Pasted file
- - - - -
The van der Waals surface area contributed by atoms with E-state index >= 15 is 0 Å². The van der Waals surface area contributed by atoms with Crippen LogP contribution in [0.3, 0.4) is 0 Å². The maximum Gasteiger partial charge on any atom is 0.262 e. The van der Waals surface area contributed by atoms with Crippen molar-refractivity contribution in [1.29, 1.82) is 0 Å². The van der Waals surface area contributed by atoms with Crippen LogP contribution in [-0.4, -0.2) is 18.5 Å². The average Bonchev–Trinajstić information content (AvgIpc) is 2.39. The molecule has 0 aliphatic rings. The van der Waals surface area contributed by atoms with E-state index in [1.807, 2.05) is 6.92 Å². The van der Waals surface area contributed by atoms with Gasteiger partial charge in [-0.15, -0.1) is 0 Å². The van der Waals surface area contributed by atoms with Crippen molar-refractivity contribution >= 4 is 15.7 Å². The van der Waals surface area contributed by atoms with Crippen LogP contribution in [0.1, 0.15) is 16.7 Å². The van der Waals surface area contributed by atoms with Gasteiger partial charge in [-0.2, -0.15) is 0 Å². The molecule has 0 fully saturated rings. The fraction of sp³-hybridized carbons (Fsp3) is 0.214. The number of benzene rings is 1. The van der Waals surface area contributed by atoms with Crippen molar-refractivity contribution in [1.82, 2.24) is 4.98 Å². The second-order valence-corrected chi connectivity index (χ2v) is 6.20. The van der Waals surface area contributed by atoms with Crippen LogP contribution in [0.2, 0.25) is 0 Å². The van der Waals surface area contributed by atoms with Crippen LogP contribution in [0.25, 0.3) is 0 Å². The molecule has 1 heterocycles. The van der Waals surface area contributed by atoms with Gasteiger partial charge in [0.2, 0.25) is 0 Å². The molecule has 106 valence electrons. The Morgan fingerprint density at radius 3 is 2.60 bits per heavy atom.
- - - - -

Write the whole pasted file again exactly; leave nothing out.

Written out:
The van der Waals surface area contributed by atoms with E-state index >= 15 is 0 Å². The van der Waals surface area contributed by atoms with Crippen LogP contribution in [0.3, 0.4) is 0 Å². The maximum Gasteiger partial charge on any atom is 0.262 e. The van der Waals surface area contributed by atoms with Crippen molar-refractivity contribution in [1.29, 1.82) is 0 Å². The van der Waals surface area contributed by atoms with Crippen LogP contribution in [-0.4, -0.2) is 18.5 Å². The average Bonchev–Trinajstić information content (AvgIpc) is 2.39. The molecule has 0 aliphatic rings. The van der Waals surface area contributed by atoms with E-state index in [1.807, 2.05) is 6.92 Å². The van der Waals surface area contributed by atoms with Gasteiger partial charge in [-0.15, -0.1) is 0 Å². The van der Waals surface area contributed by atoms with Crippen molar-refractivity contribution >= 4 is 15.7 Å². The van der Waals surface area contributed by atoms with Crippen LogP contribution in [0.1, 0.15) is 16.7 Å². The van der Waals surface area contributed by atoms with Gasteiger partial charge in [-0.2, -0.15) is 0 Å². The molecule has 0 fully saturated rings. The fraction of sp³-hybridized carbons (Fsp3) is 0.214. The number of benzene rings is 1. The van der Waals surface area contributed by atoms with Crippen molar-refractivity contribution in [1.82, 2.24) is 4.98 Å². The second-order valence-corrected chi connectivity index (χ2v) is 6.20. The van der Waals surface area contributed by atoms with Crippen LogP contribution in [0.2, 0.25) is 0 Å². The van der Waals surface area contributed by atoms with Crippen LogP contribution in [0.25, 0.3) is 0 Å². The molecule has 1 heterocycles. The van der Waals surface area contributed by atoms with Gasteiger partial charge in [0.2, 0.25) is 0 Å². The molecule has 106 valence electrons. The Morgan fingerprint density at radius 3 is 2.60 bits per heavy atom.